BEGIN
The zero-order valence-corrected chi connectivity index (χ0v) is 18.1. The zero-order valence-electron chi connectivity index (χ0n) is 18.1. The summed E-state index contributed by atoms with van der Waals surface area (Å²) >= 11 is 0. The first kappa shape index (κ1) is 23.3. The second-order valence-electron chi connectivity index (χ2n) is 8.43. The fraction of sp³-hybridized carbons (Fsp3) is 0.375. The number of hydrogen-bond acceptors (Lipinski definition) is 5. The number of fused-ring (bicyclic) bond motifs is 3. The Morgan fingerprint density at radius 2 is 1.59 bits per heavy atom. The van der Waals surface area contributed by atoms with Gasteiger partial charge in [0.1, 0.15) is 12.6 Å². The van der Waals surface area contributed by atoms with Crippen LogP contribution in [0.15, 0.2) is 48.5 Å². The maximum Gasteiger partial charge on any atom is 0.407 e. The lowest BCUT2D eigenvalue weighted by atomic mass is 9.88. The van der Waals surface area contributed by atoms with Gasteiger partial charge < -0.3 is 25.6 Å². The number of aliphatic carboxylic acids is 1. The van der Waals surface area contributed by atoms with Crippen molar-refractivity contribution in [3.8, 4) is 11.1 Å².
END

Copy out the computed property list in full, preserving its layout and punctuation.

The zero-order valence-corrected chi connectivity index (χ0v) is 18.1. The zero-order valence-electron chi connectivity index (χ0n) is 18.1. The summed E-state index contributed by atoms with van der Waals surface area (Å²) >= 11 is 0. The first kappa shape index (κ1) is 23.3. The second-order valence-electron chi connectivity index (χ2n) is 8.43. The fraction of sp³-hybridized carbons (Fsp3) is 0.375. The number of hydrogen-bond acceptors (Lipinski definition) is 5. The number of fused-ring (bicyclic) bond motifs is 3. The Morgan fingerprint density at radius 2 is 1.59 bits per heavy atom. The van der Waals surface area contributed by atoms with Gasteiger partial charge in [0.1, 0.15) is 12.6 Å². The van der Waals surface area contributed by atoms with Crippen LogP contribution in [0.15, 0.2) is 48.5 Å². The maximum Gasteiger partial charge on any atom is 0.407 e. The lowest BCUT2D eigenvalue weighted by atomic mass is 9.88. The van der Waals surface area contributed by atoms with Gasteiger partial charge < -0.3 is 25.6 Å². The number of aliphatic carboxylic acids is 1. The van der Waals surface area contributed by atoms with Crippen molar-refractivity contribution in [3.8, 4) is 11.1 Å².